Also, attacking the source rather than the argument is classic ad hom, which is what buns did.
Where did buns attack the source SB? Are you simply referring to his use of an exclamation mark after the name ‘Quadrant’?
As for the nonsense about the case against the soldiers being somehow relevant (and not a transparent distraction) well . . . LOL. You and Jordan are free to wallow in this irrelevancy all you like but you both know that the sexual molestation accusation is a total side-issue.
BTW the on-line papers are now reporting that the US is trying hard to extradite Assange from Sweden to the US to face treason charges. But you’re right – a completely hollow accusation of double standards against Jeremy is what’s really important here. You’ve clearly got your eye on the ball.
At a certain Qld blogger’s site (and I’m gagging while typing this) he linked to a pretty skanky story where a woman who turned up at work late and hungover revealed to colleagues that she believed she had been assaulted by two men forced into oral s*x the night before.
The suspects were located by police and one of them had a voice recording (on his phone) of her giving pretty clear verbal consent. As I say, pretty skanky, but any of these stories could be totally one way or another.
To paraphrase some knob I read somewhere, perhaps you need to lighten up a bit and relax!
Mondo, I made a comment which pointed out that Jeremy’s comments took a different line on examining all the evidence before the court, and not rushing to conclusions on the basis of news reports, than he had expressed in other circumstances. Quite similar to the point Jordan made in fact.
OK, great, but what has the case of those 3 soldiers got to do with either (a) pre-judging evidence based on press reports, or (b) the Assange case? It does seem like you are just trying to thread-shit with a reference to something irrelevant.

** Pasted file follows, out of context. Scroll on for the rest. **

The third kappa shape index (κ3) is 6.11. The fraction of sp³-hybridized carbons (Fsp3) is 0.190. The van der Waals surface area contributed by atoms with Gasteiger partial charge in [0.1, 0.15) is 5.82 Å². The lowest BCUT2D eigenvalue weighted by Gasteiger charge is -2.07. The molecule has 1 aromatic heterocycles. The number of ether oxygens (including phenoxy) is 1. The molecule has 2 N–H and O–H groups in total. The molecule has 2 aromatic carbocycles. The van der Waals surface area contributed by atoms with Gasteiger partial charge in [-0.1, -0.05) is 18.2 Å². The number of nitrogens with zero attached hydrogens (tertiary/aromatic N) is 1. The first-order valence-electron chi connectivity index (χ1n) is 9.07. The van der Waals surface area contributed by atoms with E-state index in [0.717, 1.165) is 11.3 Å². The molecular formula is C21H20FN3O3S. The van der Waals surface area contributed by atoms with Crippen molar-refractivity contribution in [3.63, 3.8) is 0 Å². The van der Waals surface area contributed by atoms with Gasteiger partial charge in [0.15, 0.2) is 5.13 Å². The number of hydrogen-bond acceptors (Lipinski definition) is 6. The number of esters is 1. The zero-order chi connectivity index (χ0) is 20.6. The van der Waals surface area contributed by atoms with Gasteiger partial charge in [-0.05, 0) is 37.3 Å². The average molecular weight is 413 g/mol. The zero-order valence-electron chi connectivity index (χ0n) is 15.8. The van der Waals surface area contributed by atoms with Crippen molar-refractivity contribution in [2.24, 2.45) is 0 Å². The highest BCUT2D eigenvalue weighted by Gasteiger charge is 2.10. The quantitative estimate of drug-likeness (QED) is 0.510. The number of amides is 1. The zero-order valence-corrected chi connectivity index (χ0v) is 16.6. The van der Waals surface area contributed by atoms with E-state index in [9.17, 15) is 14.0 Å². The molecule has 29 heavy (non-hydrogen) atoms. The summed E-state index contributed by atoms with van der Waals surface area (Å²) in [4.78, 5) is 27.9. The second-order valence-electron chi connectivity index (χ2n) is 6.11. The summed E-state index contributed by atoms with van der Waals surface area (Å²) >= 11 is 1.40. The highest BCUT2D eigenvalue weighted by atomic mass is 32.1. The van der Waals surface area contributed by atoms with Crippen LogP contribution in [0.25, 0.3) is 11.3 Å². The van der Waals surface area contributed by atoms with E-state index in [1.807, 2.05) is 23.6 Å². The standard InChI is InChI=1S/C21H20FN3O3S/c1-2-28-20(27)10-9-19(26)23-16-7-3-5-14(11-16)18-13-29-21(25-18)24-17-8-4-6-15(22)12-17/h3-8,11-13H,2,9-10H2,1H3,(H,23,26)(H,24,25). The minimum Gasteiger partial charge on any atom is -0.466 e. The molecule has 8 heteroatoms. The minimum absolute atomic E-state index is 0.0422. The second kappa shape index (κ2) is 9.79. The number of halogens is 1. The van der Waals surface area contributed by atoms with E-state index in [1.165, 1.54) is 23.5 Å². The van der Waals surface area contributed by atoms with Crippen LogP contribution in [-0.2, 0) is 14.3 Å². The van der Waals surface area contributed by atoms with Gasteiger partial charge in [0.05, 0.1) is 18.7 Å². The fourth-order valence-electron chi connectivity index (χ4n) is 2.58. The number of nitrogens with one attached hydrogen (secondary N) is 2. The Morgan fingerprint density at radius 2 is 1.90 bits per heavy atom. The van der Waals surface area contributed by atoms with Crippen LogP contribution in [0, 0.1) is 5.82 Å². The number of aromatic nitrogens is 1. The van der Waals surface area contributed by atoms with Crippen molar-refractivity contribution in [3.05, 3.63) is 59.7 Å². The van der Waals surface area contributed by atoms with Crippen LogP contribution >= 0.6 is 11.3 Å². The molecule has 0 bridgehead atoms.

And I didn’t “attack” any sources. Unless calling a source “right wing” or “conservative” is an attack, which I don’t believe it is.
here are some feminists writing thoughtfully about this issue at some length.”
She’s quite right, of course – but I don’t think anyone here would dispute that. (Just to check: everybody understands that if a person says no during sex and their partner continues, that’s rape, and if there’s an agreement to have sex with a condom and then the partner has sex without a condom, that’s rape – everybody grasps that, right?)
Keri – I’m just saying that if the case is as flimsy as it appears (and how the Swedish authorities intend to get to “beyond reasonable doubt” I’d be very curious to hear, and the English court should be told) it is wrong for Assange to be stuck in jail being punished for something of which it looks unlikely he’ll be found guilty.
Mondo: “You and Jordan are free to wallow in this irrelevancy all you like but you both know that the sexual molestation accusation is a total side-issue.”
In fact the sexual molestation charges are relevant to this thread as they were commented upon in the original post. You are fast becoming a one-eyed troll.
You are fast becoming a one-eyed troll.
I thought you were against ad hom attacks.
IMAGINE! Andrew Bolt been charged for releasing the truth—–smirkey likes to pour scorn on Assange who’s truth does not suit this media pimp, sorry I mean Andrew Bolt’s political requirements. This Dutch-man does not like America to be shown in a bad light. Regards, Richard Ryan.
It wasn’t an ad hom attack. I wasn’t using the epithet as an argument to advance or justify a proposition. I made a correct and obvious point and then drew a logical conclusion from that.